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TIBUT E TO .1R. 0. C. CHA PPELL i
On July 29, our friend and brother
passed to the great beyond.
Mr. Chappell was 75 years of age,
but a few months back, one could c
scarcely realize him to be that old. e
He was a towering figure physically. n
We will sadly miss his cordial greet- c
ing, his genial words, and brotherly a
In early young manhood when 16 0
or 18 years of age he went with his (
father to serve in the civil war, he t
was a brave and faithful soldier of c
the Confederate army. One by one n
our dear old Confederate Veterans e
ma ssing away, now we meet with s
a few old men who represent
t grand army of soldiers.
Mr. Chappell was first married, e
soon after the Civil war, to Miss Mat- I
tie Howell, of that marriage six e
children survive him, also four broth- I
ers and two sisters. He was twice
married, the second time to Miss 1
Lula McMeekin. God bless the sur- -
viving widow and may she remember
that He no wounds can heal.
The last three of f-our months of
his life were days and nights of much
suffering, but borne with Christian t
When the sun was beginning to sink
over the Western hills, his earthly
sun went down and his soul went out
into the morning of eternal (lay.
On Sunday 30th, gatt -ed around
the last bed that opened in the beauti
ful cemetery at Crockin Run, they
laid the pilgrim down to rest.
ADOLPHUS LYLES DIES AT
Adolphus C. Lyles, 80, Confederate
veteran, died at his home, 1711 Ger
vais street, last evening at 6 o'clock,
from apoplexy, following an attack
which be suffered August 5 while
visiting relatives in Fairfield county.
Funeral services will be held to
morrow morning at 11:30 o'clock at
the First Baptist church, the Rev. C.
E. Burts, D. D., officiating.
Born Fqburary 14, 1842, at Monti
cello, in Fairfield county, Mr. Lyles
was the son of Capt. Ephraim Francis
Lyles and Elizabeth Dawkins Lyles.
He was married in December, 1869,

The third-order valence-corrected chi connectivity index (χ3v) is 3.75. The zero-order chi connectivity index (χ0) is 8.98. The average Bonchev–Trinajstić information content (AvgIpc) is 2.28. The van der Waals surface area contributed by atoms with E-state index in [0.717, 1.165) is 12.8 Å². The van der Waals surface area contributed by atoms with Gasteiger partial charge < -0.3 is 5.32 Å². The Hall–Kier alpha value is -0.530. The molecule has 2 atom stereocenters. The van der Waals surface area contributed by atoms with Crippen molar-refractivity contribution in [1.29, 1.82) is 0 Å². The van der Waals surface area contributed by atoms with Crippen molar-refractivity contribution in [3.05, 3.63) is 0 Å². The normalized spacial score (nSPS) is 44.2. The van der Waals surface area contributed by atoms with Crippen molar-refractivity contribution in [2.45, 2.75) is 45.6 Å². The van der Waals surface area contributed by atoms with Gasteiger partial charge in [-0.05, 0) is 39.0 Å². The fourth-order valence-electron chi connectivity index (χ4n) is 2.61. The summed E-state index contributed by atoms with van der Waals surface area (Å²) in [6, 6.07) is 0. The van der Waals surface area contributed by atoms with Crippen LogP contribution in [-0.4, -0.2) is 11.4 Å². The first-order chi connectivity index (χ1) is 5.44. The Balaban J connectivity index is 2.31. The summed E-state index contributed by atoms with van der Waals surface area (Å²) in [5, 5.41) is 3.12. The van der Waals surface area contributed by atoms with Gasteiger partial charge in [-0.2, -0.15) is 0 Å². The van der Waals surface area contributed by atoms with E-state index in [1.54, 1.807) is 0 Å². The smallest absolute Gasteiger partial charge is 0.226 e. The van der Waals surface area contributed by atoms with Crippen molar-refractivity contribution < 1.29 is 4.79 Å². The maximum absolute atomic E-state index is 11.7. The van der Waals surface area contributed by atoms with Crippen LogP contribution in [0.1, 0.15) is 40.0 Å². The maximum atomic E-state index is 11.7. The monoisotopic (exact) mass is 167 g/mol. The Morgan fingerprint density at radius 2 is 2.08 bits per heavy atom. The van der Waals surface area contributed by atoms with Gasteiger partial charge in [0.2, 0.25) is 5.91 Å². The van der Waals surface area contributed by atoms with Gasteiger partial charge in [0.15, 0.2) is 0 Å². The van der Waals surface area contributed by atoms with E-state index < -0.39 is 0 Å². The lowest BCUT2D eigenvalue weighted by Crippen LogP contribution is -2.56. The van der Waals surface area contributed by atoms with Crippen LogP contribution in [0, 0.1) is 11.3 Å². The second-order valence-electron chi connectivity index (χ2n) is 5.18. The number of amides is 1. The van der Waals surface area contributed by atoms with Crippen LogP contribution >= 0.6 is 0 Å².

to Miss Sarah Sims. The only child I
born of this union was the late Dr.
Mary Lyles-Sims, who died March 24,.
1918. Three sisters survive Mr. Lyles, I
Mrs. W. J. Martin of Monticello, Mrs.
Sallie R. Bynum of Columbia and
Mrs. H. C..Grafton of Chester. There
are also a number of nephews and
Eitering the Confederate army at
18, Mr. Lyles served faithfully as a
member of Company E, Capt. John
B. Davis, Fifteenth South Carolina
regiment, and he always accounted i
it a great honor to have been privi-1
leged to serve in the field the state
and the South which were dear .to
'his heart. He was a chivalrous,
Qhristian gentlemen, rich in friends
who will miss the gentleness and
*gennineness of his nature. He was a
$member of the First Baptist church
and a regular attendant upon its ser
SELL 01') COTTON
Many members of the South Caro
lina Cotton Growers' Cooperative as
sociation have signified .their inten-1
tion of selling their old cotton through1
the association and are ready to turn
* ~er to the association the day the1
aociation is ready to receive it, offi
cials of the organization announced
yesterday. Delivery of cotton grown
prior to 1922 is optional with the
members, but scores of them have
written that they wish the association
to handle it for them.
Full instructions to the membership
of the association regarding the de
#li y of their cotton will go forwar di
\ishortly, it is announced. Every<
~ber will be told where to de
Jiver his cotton, receive his advance,
etc. These instructions will be sent
out by the field service department.
The headquarters of the association -
present a busy scene these days, a
large force being at work day and
Snight completing the preparations for
handling the cotton of the associa-r
.tion's members. The association isi
now established in its new quarters,t
1425 Main street, which has been des-s
Jignated as "Cotton Cooperative Build- b
e ing". The office force is rapidly be-]
S Officials of the association said yes- 2
terday that every mail not only -
brought assurances of the strongest]
support and loyalty from members
but also brought in many new con
tracts. Complete satisfaction with
the progress of the new membership
campaign is expressed and officials
believe that the association will begin
its year with the largest sign-up of
any cooperative association in the
The association is already assured
of more money than it will need for
financing the crop, it was said by
officials. Money in abundance and
Sgood terms has been offered it by -
South Carolina banks, the war
ce corporation and by banking r
nsmtutions in other sections of the
ountry. The financial problem was
ne of the easiest to solve, it was
aid. None of the statewide cotton
ooperative associations have experi
need any difficulty in arranging for
ioney this fall. The war finance
orporation has approved advances
ggregating $60,000,000 to them and
11 of them have been flooded with
ffers of money from other sources.
)fficials of the association point to
his as proof of the fact that in finan
ial circles the cooperative market
ig idea is looked upon with the great
st favor as being fundamentally
The annual pinic at Tirzah, in
fork county, which will be held Tues
|ay, will be a cotton cooperative mar
:eting picnic this year and the coop
rative marketing of cotton will be
he princ'pal topic of the speakers.
An additional speaking (late an
o.-, :ed yesterday was F. R. Shands
f Texas for Darlington, Monday, Au
Weevis Attack Cotton inV York.